I think it would be much better if rather than sending off a bunch of vaccines to your local pharmacy that will disproportionately get into the arms of those in the middle class, the upper-middle class, and beyond, they actually were sending these vaccines to health departments to make sure we can equitably vaccinate large swats of our population, including our Black and brown communities that have already been highly infected disproportionately and will get access to the vaccine, I fear, in a disproportionately lower capacity.
Tanzina: Mayor Lucas, given the rollout of the vaccine, as we're saying, is going to take a couple more months at least, is there any other state or federal assistance that you're asking for to help your constituents get through this current wave of the pandemic?
Lucas: In the spring, we certainly had lots of discussions about how the CARES Act and support to our health departments would help with testing contact tracing. We continue to actually have the same request for federal funding to the cities to support those two endeavors. Also, as we look to vaccines, health departments will have to do a lot of work. We'll have to organize in some situations like here in Kansas City, a convention center, larger spaces where people can wait, and with the way that the vaccine is done, you actually have to stay onsite often for 15 minutes after you've received your shot.
That's not the sort of thing that can be done in small clinical spaces. We would look to have some support from the federal government, not just on funding of that, but help in setting up those types of facilities.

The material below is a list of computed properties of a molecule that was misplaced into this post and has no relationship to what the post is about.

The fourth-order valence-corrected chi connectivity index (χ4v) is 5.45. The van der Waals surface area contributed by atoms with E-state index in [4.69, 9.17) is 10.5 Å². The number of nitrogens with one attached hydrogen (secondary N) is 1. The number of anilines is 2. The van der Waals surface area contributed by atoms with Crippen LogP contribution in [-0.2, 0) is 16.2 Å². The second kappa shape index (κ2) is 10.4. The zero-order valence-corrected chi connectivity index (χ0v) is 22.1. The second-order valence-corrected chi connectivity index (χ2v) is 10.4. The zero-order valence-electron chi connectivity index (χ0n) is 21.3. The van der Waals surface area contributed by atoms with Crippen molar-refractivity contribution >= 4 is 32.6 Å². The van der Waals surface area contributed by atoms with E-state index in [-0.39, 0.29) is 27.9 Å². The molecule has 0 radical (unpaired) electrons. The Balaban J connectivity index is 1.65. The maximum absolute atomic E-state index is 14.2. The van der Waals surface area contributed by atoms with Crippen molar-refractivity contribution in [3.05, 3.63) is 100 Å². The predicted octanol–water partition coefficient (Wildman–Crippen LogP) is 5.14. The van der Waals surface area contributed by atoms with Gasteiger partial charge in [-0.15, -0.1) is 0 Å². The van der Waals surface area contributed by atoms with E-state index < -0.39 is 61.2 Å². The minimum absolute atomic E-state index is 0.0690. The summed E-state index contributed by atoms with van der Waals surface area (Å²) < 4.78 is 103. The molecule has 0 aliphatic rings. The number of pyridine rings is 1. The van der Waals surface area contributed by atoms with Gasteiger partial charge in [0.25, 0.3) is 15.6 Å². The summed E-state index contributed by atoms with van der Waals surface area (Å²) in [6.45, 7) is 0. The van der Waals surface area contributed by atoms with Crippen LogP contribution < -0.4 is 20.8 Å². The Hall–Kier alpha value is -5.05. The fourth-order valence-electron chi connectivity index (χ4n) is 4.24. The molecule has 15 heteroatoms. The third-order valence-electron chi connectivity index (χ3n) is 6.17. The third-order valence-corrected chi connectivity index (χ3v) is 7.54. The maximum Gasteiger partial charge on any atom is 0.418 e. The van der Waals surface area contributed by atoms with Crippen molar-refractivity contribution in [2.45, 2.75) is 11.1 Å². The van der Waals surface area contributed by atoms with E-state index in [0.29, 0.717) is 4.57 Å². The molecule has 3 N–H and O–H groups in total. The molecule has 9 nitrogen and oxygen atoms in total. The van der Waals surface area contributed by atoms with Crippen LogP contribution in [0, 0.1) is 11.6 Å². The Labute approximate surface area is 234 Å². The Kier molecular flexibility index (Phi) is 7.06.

Tanzina: Mayor Lucas, you received your first dose of the Moderna vaccine a week and a half ago and you did it publicly to combat some of the skepticism. What's your message to Kansas City residents who are distrustful towards the vaccine?
Lucas: I think it has surprised some because there is a percentage of my population, largely white, largely folks that may be even listening to a program like this one who say, of course, everyone's going to get the vaccine, but then when you actually talk to folks both in not just social media, which is assessable anyway, but also those even in my family who were saying, I don't trust this, I don't trust the government. They always test Black people first.
I am Black and I was thinking we have to push back and show that no, we do believe it's safe that you aren't going to be a Guinea pig in terms of taking the vaccine and more to the point that we are going to work our level best to make sure that it's available and accessible for people of all races, of all demographic groups. Throughout this crisis, there has been a bit of a messaging issue that I think we have failed to confront fully, which is that we spent so much time, I think considering left-right politics and the anti maskers and the anti-vaxxers and all of that and they do take up so much noise.